Mass Audubon is working with local and state partners, including the Division of Ecological Restoration, to remove an 80-year-old dam in October and restore a section of Sackett Brook at Canoe Meadows Wildlife Sanctuary.
A group of more than 50 fifth-graders from Crosby Elementary School is helping Mass Audubon keep an eye on the ecology at the site as it makes this transition.
On Friday, the school group made its first site visit and conducted its first field study with Gayle Tardif-Raser, education coordinator for the sanctuary, and Alison Dixon from the Housatonic Valley Association.
The partnership is funded through a Natural Resource Damage grant drawn from the $15 million in natural resource damages that General Electric agreed to pay back in 2000 to state and federal trustees as the result of polychlorinated biphenyl (PCB) contamination to the Housatonic River watershed.
Biologists hope that removing the 37-foot-wide, 7-foot-high Sackett Brook dam will provide free-flowing cold water that will encourage more species -- including protected species -- to flourish.
"It's important for [students] to understand that things live in streams and that there's great biodiversity here," Tardif-Raser said.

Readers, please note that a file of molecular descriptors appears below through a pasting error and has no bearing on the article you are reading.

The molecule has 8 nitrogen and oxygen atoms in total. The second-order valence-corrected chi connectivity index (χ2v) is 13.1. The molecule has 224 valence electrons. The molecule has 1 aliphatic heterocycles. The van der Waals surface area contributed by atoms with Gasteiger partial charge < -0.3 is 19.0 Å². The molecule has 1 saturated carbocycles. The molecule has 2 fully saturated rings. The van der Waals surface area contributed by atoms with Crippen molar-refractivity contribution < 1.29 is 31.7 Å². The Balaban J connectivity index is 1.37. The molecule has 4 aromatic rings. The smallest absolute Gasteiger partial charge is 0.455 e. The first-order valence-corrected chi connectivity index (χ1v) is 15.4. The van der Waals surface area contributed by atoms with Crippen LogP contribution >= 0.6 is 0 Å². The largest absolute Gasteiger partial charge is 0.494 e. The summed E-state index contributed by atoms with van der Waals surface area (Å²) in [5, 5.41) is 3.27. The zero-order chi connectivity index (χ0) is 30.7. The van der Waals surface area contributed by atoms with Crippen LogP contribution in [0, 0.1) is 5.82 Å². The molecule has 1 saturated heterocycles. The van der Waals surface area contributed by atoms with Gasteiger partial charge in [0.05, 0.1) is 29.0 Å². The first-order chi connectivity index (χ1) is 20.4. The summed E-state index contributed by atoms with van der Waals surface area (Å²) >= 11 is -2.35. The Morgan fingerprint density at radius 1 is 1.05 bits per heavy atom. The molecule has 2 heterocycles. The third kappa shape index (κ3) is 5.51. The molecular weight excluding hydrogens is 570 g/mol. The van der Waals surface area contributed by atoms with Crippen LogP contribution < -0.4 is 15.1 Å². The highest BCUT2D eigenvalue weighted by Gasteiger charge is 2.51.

On Friday, the Crosby students used age-appropriate lab charts to record and track the effects of a stream that has a dam to control the water flow. They also measured pH and oxygen levels of the water, used nets and turkey-baited traps to collect and chart small fish and invertebrates, and visually assess the area around the brook before the dam is removed.
The students will continue meeting with Tardif-Raser and will return to Canoe Meadows and Sackett Brook in the spring to retest the area and look for changes at the site after the dam has been removed.
Fifth-grade teachers Jeanne Nailos, Annie Rutledge and Denise Cherry, and Bridget Risley, a fourth- and fifth-grade teacher of students with special needs, watched and reacted with delight as students rushed up to them with finds like water beetles, salamanders and an approximately 8-inch-long crayfish.
Nailos said the field trip was the first of its kind for many of the students -- and likely one they'll remember.
"This ties in with the science standards we teach them," she said, "and hands-on learning helps them remember."
Fifth-grader Fanta Cissoko was exceptionally excited about her find: two slimy sculpins. Scientists called these small fish indicator species. Slimy sculpins like clean, cold streams, so the more of them there are, the more indicative it is of healthy stream conditions.
Initially proclaiming, "I'm gonna keep them," Cissoko later decided, "I'm going to find them some clean water to let them go."